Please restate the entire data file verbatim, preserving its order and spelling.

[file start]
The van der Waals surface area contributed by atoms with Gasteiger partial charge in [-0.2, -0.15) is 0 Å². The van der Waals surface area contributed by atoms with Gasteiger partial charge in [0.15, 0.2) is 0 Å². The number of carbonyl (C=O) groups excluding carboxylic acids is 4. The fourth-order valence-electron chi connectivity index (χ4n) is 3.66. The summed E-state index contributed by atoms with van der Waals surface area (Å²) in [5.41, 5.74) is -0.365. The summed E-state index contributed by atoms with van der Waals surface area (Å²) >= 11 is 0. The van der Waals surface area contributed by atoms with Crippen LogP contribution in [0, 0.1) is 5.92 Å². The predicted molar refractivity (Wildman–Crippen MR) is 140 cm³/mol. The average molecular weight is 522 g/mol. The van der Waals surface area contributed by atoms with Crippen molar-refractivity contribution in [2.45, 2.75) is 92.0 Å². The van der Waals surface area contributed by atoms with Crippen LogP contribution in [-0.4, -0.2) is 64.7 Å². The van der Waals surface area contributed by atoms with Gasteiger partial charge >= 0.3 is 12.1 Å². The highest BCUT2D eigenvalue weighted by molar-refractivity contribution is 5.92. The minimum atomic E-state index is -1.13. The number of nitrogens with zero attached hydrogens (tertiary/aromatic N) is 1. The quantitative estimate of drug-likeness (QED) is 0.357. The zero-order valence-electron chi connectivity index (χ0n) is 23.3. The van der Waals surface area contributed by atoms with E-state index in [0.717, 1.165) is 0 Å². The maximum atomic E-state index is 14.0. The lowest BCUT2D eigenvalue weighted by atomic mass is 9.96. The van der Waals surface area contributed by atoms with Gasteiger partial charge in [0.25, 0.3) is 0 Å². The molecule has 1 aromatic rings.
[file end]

The van der Waals surface area contributed by atoms with Gasteiger partial charge in [-0.2, -0.15) is 0 Å². The van der Waals surface area contributed by atoms with Gasteiger partial charge in [0.15, 0.2) is 0 Å². The number of carbonyl (C=O) groups excluding carboxylic acids is 4. The fourth-order valence-electron chi connectivity index (χ4n) is 3.66. The summed E-state index contributed by atoms with van der Waals surface area (Å²) in [5.41, 5.74) is -0.365. The summed E-state index contributed by atoms with van der Waals surface area (Å²) >= 11 is 0. The van der Waals surface area contributed by atoms with Crippen LogP contribution in [0, 0.1) is 5.92 Å². The predicted molar refractivity (Wildman–Crippen MR) is 140 cm³/mol. The average molecular weight is 522 g/mol. The van der Waals surface area contributed by atoms with Crippen molar-refractivity contribution in [2.45, 2.75) is 92.0 Å². The van der Waals surface area contributed by atoms with Crippen LogP contribution in [-0.4, -0.2) is 64.7 Å². The van der Waals surface area contributed by atoms with Gasteiger partial charge >= 0.3 is 12.1 Å². The highest BCUT2D eigenvalue weighted by molar-refractivity contribution is 5.92. The minimum atomic E-state index is -1.13. The number of nitrogens with zero attached hydrogens (tertiary/aromatic N) is 1. The quantitative estimate of drug-likeness (QED) is 0.357. The zero-order valence-electron chi connectivity index (χ0n) is 23.3. The van der Waals surface area contributed by atoms with E-state index in [0.717, 1.165) is 0 Å². The maximum atomic E-state index is 14.0. The lowest BCUT2D eigenvalue weighted by atomic mass is 9.96. The van der Waals surface area contributed by atoms with Gasteiger partial charge in [0.25, 0.3) is 0 Å². The molecule has 1 aromatic rings.